This house was transferred for free to 29-year-old Michelle Swing on November 25 but she claims she was unaware of the exchange.
Property records link Warner to the house back to the 1980s.
He had also transferred a $249,000 house to her for free in January 2019.
This home was also located on Bakertown Road just a short walk from the house raided on Saturday
The house previously belonged to a Charles Warner, his father who passed away in 2011. It was then transferred to his brother Steve.
Warner acquired the house in August 2018, a month before his brother’s death of cancer.
Swing also used a quitclaim to give the house to a person named Betty Lane.
Warner’s mother Chris is still alive and he also has a sister Teresa.
The Daily Beast reported Warner was previously arrested in January 1978 and found guilty on an unspecified felony charge in 1980.
Neighbors described Warner as an ‘oddball’ who was seen tinkering with antenna on his roof and placed ‘No Trepassing’ signs around his house, especially around the RV that sat in his driveway.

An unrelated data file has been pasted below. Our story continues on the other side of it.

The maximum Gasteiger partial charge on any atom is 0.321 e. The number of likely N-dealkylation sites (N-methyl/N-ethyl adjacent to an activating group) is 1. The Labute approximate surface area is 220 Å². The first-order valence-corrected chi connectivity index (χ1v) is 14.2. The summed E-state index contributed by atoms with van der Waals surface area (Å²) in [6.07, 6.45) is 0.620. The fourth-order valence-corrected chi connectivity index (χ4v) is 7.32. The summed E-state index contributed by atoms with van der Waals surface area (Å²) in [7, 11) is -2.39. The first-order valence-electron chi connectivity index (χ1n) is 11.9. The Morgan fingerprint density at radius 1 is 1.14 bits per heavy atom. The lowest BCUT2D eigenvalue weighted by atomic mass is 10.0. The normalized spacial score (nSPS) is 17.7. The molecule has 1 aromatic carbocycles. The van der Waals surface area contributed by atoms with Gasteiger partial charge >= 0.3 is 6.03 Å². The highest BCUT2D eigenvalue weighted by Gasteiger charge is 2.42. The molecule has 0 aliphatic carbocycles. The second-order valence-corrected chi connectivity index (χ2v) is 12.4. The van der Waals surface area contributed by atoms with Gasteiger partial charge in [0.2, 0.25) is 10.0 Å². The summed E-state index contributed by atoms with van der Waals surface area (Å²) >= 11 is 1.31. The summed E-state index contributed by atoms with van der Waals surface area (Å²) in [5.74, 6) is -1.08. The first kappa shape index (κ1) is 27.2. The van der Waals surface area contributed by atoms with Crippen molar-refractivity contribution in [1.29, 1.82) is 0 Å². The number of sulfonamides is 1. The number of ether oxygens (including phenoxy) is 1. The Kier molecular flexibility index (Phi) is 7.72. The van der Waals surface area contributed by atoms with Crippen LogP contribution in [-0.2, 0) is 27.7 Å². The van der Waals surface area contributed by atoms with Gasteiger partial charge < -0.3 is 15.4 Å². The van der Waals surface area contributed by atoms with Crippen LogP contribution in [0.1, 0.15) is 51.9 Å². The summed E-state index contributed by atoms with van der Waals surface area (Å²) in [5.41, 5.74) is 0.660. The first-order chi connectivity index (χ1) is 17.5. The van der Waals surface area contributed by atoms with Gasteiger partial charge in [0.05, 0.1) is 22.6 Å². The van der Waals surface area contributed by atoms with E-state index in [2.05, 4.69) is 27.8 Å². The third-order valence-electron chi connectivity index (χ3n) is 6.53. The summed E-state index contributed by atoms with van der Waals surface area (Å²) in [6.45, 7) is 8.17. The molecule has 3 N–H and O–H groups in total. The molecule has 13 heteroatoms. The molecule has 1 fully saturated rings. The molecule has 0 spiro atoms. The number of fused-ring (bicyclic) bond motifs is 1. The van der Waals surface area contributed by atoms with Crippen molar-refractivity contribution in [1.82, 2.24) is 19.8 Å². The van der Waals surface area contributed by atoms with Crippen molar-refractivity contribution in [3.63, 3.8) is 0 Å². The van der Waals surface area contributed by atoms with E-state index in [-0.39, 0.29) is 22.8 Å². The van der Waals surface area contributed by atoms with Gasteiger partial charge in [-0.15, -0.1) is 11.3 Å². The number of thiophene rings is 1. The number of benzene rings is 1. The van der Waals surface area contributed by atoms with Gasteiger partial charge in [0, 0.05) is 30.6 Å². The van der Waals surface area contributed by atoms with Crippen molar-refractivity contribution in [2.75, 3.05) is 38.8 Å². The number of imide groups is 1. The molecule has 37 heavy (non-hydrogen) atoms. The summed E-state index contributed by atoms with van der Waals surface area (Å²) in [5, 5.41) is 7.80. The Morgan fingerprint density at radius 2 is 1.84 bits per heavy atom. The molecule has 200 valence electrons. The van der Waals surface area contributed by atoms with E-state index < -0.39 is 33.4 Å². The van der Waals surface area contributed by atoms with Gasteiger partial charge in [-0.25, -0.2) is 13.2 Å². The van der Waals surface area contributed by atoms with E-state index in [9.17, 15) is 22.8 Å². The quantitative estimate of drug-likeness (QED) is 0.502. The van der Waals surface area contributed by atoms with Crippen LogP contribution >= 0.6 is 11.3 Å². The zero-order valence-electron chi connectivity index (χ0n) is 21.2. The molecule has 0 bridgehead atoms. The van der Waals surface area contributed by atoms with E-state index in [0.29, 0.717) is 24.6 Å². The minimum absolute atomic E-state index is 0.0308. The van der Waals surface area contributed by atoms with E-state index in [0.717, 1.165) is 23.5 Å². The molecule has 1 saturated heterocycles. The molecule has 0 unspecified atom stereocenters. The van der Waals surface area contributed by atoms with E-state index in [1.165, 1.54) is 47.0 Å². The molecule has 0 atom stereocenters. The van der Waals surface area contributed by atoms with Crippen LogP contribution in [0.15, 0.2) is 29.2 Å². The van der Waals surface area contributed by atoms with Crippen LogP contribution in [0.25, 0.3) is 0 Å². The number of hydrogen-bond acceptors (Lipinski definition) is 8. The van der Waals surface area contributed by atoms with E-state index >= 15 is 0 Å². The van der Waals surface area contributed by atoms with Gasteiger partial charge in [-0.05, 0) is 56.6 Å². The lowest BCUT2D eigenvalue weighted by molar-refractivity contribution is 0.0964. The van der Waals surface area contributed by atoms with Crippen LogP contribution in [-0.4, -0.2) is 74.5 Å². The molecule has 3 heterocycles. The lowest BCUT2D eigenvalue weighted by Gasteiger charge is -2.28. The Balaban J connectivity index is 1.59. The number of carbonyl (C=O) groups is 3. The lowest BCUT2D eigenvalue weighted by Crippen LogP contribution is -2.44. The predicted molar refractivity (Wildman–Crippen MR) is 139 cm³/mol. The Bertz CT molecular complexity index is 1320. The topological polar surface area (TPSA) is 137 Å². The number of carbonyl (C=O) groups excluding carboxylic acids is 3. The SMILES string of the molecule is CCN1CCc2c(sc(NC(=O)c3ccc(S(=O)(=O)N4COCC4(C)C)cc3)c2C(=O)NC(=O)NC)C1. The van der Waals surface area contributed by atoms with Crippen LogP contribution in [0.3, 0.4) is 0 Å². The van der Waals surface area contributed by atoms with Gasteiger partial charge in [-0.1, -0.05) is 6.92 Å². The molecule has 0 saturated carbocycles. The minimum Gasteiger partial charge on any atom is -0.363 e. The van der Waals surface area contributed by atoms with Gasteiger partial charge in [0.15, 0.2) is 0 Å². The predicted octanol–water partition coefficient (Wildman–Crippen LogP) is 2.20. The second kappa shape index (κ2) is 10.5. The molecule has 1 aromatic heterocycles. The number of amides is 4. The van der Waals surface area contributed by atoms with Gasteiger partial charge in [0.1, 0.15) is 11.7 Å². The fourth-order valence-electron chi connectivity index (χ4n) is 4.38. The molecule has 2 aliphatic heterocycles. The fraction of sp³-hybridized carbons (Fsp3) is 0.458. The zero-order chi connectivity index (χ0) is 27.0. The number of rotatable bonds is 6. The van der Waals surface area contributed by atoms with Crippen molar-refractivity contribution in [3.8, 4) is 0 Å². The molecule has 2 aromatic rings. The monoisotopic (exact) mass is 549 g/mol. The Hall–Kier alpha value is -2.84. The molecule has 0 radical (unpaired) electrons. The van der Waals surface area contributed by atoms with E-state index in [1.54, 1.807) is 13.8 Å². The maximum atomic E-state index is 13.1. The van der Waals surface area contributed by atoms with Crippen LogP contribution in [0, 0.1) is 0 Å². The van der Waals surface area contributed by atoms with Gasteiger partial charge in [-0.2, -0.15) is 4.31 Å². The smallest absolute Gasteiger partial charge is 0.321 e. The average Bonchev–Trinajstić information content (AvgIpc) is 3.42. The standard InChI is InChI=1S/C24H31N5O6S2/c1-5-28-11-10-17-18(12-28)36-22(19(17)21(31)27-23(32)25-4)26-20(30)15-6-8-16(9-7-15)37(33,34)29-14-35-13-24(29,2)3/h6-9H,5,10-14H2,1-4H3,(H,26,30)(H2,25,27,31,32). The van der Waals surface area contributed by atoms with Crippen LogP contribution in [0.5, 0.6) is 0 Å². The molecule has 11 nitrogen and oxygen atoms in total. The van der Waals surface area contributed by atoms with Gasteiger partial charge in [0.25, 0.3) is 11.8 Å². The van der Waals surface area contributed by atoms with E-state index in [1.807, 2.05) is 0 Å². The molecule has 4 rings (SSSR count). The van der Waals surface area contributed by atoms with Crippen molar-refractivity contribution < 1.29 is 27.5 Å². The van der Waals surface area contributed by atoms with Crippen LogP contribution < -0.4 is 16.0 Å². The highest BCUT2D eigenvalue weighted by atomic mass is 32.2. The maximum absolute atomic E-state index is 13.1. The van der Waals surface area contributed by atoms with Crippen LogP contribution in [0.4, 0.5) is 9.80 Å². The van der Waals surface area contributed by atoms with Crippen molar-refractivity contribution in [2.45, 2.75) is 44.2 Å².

FBI agents are now said to be investigating tips that Warner was paranoid about spying on Americans through 5G.
He used the Bakertown Road address as the location of his custom alarm business which specialized in burglar alarms.
The alarm fitting license for the business, Custom Alarms Electronics, expired in 1998.
Warner was now was self-employed in IT and carried out subcontract work for a local real-estate agent who spoke to FBI agents on Saturday.
Warner is described as unmarried and without any children.
FBI investigators are said to be probing whether Warner’s alleged paranoia about 5G technology could have motivated the attack outside the AT&T building.
Widespread WIFI and cell phone outages hit Tennessee and Kentucky after the the blast, bringing down local 911 and emergency service phone systems.
The telecommunications issues also caused problems for Nashville International Airport which were forced to temporarily shut off some flight paths as a result.
Agents also spent time searching another location on Saturday, as well as Warner’s home, and spoke to a Nashville real estate agent who called in to say Warner used to work for him.
Steve Fridrich told WSMV that Warner was a subcontractor who had done IT work for him for years. He claimed agents asked him about whether Warner had spoken about 5G in the past but he said no.